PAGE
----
Why hate Microsoft? Now we have Facebook for that.
Technology and Business
Guess boy geniuses at Google want to wish away the Windows desktop. So “effective immediately” they cancelled the Google Pack, where they provided commonly used desktop programs, like Skype, Real Player, and Acrobat Reader, among others, in one easy download, supposedly “due to rapidly decreasing demand for downloadable software in favor of web apps.”
What’s misguided about that decision is that bundled in the Pack also were Google Picasa and Chrome, Google Earth and Apps. The benefits of getting those onto customer systems should be clear even to Google Marketing types. I guess that Google will phase out all Windows programs that they developed or bought over the years, some of them pretty nice. Oh, wait, what about Chrome, Google’s heir apparent to the Firefox web browser?
Firefox is a long-removed descendent of the original Netscape Navigator (if you can remember that far back.) Over last several years Google paid serious money to Mozilla Foundation, a non-profit developer of Firefox, for “search referrals,” amounting to sending hundreds of million search requests to Google servers every day. This provided 84% of Mozilla Foundation’s 2010 revenues, some $103M out of $123M. Google’s predominant position in Firefox’s search traffic, much higher than Google’s overall search penetration of 65%, comes from being the default in the Firefox search bar and the default browser home page.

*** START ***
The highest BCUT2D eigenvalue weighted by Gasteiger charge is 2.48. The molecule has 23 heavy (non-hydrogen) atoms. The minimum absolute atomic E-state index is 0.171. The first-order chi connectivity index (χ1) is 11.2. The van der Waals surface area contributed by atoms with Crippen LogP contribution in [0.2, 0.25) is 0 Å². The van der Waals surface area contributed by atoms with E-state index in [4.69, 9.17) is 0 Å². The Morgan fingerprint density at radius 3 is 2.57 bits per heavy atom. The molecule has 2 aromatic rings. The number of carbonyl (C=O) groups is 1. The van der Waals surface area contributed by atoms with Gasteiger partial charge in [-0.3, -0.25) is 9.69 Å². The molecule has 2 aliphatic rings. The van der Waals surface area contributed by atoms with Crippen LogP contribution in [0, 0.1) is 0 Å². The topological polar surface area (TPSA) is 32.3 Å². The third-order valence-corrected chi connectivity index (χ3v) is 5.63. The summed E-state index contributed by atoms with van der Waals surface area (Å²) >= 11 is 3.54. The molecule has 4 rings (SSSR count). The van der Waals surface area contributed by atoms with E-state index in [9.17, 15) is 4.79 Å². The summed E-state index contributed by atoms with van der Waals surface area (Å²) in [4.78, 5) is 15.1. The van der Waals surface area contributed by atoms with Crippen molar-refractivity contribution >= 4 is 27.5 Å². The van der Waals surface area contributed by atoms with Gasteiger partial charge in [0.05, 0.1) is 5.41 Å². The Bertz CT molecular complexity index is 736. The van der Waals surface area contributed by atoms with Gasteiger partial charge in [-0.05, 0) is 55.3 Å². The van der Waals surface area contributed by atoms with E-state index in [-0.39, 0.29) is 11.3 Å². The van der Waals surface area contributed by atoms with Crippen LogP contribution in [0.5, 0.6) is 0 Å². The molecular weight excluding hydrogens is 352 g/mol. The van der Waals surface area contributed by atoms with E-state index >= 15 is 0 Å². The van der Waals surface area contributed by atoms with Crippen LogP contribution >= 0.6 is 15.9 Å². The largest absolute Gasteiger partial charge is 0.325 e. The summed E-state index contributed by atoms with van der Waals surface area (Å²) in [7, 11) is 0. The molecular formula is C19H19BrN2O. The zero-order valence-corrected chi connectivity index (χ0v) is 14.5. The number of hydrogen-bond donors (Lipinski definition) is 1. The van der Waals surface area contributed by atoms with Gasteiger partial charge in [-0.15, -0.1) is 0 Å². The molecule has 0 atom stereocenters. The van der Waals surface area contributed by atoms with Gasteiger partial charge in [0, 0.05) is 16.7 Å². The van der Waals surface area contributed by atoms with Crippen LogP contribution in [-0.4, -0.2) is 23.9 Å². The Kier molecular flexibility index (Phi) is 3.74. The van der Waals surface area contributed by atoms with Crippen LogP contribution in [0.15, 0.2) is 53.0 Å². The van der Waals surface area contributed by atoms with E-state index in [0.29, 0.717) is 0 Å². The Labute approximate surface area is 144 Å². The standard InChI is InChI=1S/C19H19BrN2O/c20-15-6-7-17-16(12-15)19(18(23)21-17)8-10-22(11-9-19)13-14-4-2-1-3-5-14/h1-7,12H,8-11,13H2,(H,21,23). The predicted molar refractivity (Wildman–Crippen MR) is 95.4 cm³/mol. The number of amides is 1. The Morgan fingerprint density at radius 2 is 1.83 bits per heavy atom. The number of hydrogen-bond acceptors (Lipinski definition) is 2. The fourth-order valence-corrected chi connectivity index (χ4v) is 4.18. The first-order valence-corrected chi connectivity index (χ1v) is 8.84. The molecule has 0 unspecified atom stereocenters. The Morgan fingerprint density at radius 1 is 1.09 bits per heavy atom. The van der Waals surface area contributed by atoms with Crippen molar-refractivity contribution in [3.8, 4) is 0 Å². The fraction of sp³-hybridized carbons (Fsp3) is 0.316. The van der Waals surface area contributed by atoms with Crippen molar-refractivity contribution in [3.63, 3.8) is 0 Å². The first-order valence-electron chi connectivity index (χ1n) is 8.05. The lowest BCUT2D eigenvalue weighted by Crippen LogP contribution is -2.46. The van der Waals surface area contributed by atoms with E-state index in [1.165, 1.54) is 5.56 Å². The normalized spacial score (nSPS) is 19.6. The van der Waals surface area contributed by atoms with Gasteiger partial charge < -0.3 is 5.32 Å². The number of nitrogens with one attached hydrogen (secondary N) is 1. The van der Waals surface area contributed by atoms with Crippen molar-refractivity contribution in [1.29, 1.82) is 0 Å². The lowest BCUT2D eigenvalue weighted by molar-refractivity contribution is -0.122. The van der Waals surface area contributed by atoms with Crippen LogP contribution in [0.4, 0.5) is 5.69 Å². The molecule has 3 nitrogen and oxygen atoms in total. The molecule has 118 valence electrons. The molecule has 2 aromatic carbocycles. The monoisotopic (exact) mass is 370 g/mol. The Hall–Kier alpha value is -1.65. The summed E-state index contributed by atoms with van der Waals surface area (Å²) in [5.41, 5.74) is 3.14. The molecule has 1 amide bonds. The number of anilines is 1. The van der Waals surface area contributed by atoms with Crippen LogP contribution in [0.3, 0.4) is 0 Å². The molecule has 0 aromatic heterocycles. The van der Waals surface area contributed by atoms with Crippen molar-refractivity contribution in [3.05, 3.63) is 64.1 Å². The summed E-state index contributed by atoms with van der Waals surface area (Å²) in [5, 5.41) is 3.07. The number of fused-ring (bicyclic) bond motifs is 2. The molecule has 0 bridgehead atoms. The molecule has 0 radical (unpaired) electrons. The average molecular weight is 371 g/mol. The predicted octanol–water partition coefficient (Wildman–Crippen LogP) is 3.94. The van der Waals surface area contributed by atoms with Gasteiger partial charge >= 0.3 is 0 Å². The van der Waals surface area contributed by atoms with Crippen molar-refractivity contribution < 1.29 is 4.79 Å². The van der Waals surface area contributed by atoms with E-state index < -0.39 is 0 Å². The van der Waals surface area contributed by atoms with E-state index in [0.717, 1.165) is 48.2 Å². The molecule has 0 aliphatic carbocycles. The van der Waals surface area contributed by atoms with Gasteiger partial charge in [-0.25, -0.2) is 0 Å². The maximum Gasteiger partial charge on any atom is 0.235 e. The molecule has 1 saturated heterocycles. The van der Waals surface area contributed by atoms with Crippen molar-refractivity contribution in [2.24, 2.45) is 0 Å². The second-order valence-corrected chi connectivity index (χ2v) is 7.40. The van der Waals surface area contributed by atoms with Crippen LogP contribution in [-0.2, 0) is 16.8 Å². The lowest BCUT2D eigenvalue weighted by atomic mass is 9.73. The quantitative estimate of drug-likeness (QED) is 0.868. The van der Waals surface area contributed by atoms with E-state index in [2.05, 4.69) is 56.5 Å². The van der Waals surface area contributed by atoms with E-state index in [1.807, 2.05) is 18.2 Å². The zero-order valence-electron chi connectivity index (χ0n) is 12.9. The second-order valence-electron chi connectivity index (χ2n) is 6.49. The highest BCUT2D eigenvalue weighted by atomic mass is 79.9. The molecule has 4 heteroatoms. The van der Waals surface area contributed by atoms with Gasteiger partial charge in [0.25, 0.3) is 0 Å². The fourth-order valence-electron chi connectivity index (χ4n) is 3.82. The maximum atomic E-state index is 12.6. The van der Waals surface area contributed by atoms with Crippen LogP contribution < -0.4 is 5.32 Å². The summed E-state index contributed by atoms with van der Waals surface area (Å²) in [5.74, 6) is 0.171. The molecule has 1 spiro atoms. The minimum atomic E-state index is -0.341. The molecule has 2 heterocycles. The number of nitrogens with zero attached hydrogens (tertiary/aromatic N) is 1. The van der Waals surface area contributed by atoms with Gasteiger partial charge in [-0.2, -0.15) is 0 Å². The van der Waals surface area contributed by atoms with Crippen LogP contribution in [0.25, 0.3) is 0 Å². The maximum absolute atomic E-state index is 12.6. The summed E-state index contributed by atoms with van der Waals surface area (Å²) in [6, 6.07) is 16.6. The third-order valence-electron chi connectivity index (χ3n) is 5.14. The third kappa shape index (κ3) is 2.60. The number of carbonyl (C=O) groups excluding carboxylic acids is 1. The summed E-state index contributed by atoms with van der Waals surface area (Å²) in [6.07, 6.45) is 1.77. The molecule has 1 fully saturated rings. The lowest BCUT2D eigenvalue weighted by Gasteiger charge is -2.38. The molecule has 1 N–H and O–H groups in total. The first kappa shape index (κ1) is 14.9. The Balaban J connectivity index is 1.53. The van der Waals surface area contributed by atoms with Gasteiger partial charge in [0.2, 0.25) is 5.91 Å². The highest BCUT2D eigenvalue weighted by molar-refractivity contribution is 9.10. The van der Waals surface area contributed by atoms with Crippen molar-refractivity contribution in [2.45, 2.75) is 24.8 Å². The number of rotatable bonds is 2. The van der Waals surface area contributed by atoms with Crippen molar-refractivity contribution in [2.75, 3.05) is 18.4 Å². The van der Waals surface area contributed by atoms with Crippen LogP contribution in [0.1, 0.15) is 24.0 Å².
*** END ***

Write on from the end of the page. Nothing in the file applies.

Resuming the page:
But Google may be about to cut off Firefox, as their own Chrome browser has become popular. Over 20% desktop computer users currently choose Chrome, a little more than Firefox, though both are still trailing Microsoft Internet Explorer’s 42%, by a decent margin. If Google does not pay Mozilla the premium for their preferred position, Microsoft well may, to direct consumers to their proprietary Bing search engine. It would be SO ironic if Microsoft were to become the main supporter of Firefox, what after the battle that Microsoft fought against Mozilla in the late ’90s.
Indeed, Microsoft is not Google’s real competitor at this point, not with Apple and Facebook around. Still, let’s assume that Google’s special placement with Firefox incrementally accounts for 4% of their overall search traffic. That’s worth over a billion $US a year to them. Could Google be that misguided, to allow Microsoft an opening, over mere $100M?